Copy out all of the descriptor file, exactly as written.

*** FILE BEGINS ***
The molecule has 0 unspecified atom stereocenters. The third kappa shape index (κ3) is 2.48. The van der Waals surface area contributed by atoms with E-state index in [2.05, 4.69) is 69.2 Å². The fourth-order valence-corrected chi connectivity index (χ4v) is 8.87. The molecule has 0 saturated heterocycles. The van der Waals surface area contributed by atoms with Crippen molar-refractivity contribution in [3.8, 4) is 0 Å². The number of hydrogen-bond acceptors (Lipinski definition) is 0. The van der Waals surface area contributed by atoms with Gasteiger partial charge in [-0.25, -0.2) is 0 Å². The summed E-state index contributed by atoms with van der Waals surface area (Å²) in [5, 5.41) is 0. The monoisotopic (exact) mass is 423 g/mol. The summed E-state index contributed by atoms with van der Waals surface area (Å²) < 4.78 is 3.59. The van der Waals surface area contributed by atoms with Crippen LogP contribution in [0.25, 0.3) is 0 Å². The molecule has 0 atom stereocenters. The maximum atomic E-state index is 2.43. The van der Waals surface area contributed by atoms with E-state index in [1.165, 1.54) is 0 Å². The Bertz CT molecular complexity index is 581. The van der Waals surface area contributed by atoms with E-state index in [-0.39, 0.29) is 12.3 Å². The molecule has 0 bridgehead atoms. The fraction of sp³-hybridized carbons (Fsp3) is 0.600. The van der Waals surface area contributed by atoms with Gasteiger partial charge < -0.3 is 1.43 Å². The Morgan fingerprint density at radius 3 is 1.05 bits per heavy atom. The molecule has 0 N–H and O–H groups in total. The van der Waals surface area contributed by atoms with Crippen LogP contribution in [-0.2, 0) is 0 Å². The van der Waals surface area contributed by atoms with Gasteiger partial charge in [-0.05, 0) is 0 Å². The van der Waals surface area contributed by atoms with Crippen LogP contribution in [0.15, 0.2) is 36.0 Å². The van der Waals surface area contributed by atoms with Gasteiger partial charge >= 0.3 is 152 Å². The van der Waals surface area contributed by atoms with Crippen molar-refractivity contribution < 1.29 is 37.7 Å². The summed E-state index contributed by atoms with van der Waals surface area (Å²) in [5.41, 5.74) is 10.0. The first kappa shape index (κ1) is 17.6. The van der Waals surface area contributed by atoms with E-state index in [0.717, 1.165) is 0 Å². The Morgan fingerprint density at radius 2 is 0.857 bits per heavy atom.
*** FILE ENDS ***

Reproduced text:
The molecule has 0 unspecified atom stereocenters. The third kappa shape index (κ3) is 2.48. The van der Waals surface area contributed by atoms with E-state index in [2.05, 4.69) is 69.2 Å². The fourth-order valence-corrected chi connectivity index (χ4v) is 8.87. The molecule has 0 saturated heterocycles. The van der Waals surface area contributed by atoms with Crippen molar-refractivity contribution in [3.8, 4) is 0 Å². The number of hydrogen-bond acceptors (Lipinski definition) is 0. The van der Waals surface area contributed by atoms with Gasteiger partial charge in [-0.25, -0.2) is 0 Å². The summed E-state index contributed by atoms with van der Waals surface area (Å²) in [5, 5.41) is 0. The monoisotopic (exact) mass is 423 g/mol. The summed E-state index contributed by atoms with van der Waals surface area (Å²) < 4.78 is 3.59. The van der Waals surface area contributed by atoms with Crippen LogP contribution in [0.25, 0.3) is 0 Å². The molecule has 0 atom stereocenters. The maximum atomic E-state index is 2.43. The van der Waals surface area contributed by atoms with E-state index in [1.165, 1.54) is 0 Å². The Bertz CT molecular complexity index is 581. The van der Waals surface area contributed by atoms with E-state index in [-0.39, 0.29) is 12.3 Å². The molecule has 0 bridgehead atoms. The fraction of sp³-hybridized carbons (Fsp3) is 0.600. The van der Waals surface area contributed by atoms with Gasteiger partial charge < -0.3 is 1.43 Å². The Morgan fingerprint density at radius 3 is 1.05 bits per heavy atom. The molecule has 0 N–H and O–H groups in total. The van der Waals surface area contributed by atoms with Crippen LogP contribution in [-0.2, 0) is 0 Å². The van der Waals surface area contributed by atoms with Gasteiger partial charge in [-0.05, 0) is 0 Å². The van der Waals surface area contributed by atoms with Crippen LogP contribution in [0.15, 0.2) is 36.0 Å². The van der Waals surface area contributed by atoms with Gasteiger partial charge >= 0.3 is 152 Å². The van der Waals surface area contributed by atoms with Crippen molar-refractivity contribution < 1.29 is 37.7 Å². The summed E-state index contributed by atoms with van der Waals surface area (Å²) in [5.41, 5.74) is 10.0. The first kappa shape index (κ1) is 17.6. The van der Waals surface area contributed by atoms with E-state index in [0.717, 1.165) is 0 Å². The Morgan fingerprint density at radius 2 is 0.857 bits per heavy atom.